Hildy the blind hen learns to forage April 5, 2013

If you haven’t read the previous stories about Hildy, let me introduce her to you. She was our blind hen, and one of our favorites. She lost her sight when she was young, and had only very limited vision throughout the rest of her life. From what we could tell, she seemed to be able to distinguish light and dark, at least to a certain extent. If you haven’t already, you can read the earlier Hildy stories in the blog about how our blind hen Hildy learned to adapt to life in the flock.

When she learned to come out of the coop, though, we worried, because unlike the other hens, she couldn’t see to forage… and she never did learn to go back in the coop on her own. That meant that when she came outside, she went without food, because she couldn’t go back inside to get to the feeders she was familiar with. And she just didn’t understand that food was all around her.

Hildy the blind hen

“You’re soaking in it!”

You’ll remember from my last story that with a lot of work and effort we were able to teach our blind hen to eat treats from our hands—but it didn’t solve the problem, which which was that if she was outside, she couldn’t forage to eat when she got hungry. Instead, she had to wait for us to come outside and feed her. It just wasn’t ideal, and we needed a solution.

Teaching our blind hen to eat from our hands was a matter of holding our hands up high enough so that she felt the food on her beak and recognized the feeling. She got that hang of it after that, and we didn’t have to hold the food so high. So, to teach her to forage grass, we tried lowering our hands so she got used to pecking closer and closer to the ground. This was complicated by the fact that if we held our hands too low, the silly thing wanted to step up on them and roost: it was her way of asking for affection. She especially loved to be held facing the sun–it was her favorite way to sun bathe, being held by mom or dad.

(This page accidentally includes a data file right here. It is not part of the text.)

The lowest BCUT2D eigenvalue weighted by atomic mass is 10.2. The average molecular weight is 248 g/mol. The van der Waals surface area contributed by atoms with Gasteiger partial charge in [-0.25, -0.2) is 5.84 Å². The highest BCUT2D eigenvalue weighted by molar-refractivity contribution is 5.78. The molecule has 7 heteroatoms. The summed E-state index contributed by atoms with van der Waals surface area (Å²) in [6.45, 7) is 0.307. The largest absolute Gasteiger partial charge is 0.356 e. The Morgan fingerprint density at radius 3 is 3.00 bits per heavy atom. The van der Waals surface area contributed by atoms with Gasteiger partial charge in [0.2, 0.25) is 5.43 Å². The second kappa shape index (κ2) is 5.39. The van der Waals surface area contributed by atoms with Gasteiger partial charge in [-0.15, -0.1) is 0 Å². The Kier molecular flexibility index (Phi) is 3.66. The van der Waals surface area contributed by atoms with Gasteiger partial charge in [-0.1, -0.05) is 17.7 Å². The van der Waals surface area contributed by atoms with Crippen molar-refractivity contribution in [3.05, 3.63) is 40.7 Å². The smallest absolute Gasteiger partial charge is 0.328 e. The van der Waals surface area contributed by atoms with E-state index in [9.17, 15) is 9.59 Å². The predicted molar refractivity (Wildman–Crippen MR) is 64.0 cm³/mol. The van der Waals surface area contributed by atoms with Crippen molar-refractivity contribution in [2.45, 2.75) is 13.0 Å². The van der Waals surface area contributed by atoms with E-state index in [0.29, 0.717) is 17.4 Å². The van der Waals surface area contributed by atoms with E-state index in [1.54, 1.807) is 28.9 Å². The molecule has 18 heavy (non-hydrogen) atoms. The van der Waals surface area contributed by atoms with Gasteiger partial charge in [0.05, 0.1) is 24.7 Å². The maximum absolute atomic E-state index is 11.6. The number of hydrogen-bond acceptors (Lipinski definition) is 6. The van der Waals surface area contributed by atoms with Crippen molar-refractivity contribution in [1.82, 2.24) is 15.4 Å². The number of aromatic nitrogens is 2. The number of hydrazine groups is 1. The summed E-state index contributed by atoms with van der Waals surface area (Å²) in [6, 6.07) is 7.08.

One thing that really helped in our endeavor to teach her how to forage was the fact that she had poor aim. Her right eye was completely missing, so whatever vision she still had in her left eye gave her, on top of everything else, terrible depth perception with the little vision she retained. She often missed what she was pecking at! So, she would peck at our hands low to the ground, and she’d miss and hit the yard instead. Many repetitions of this exercise meant that occasionally she would come back with a little piece of grass in her beak, by accident. And in her enthusiasm for the hand fed treats, she would occasionally swallow the grass.


Hildy the blind hen, being cute

What is this deliciousness I have just discovered? Did you know about this, Mom?

From this trial and error learning, our blind hen Hildy eventually developed the ability and desire to forage. Naturally, she never learned to chase down moths or other bugs, and there were some things she still missed out on, like foraging wild blackberries when they were still on the bushes. But she could forage grass, which was always abundant, and her yolks finally started getting dark and tasty like the other girls’ yolks. Her plumage got glossy and her color improved. And it didn’t have to be JUST grass. She also could forage things on the ground, like fallen peaches or mulberries. She also loved spent grains from our beer brewing.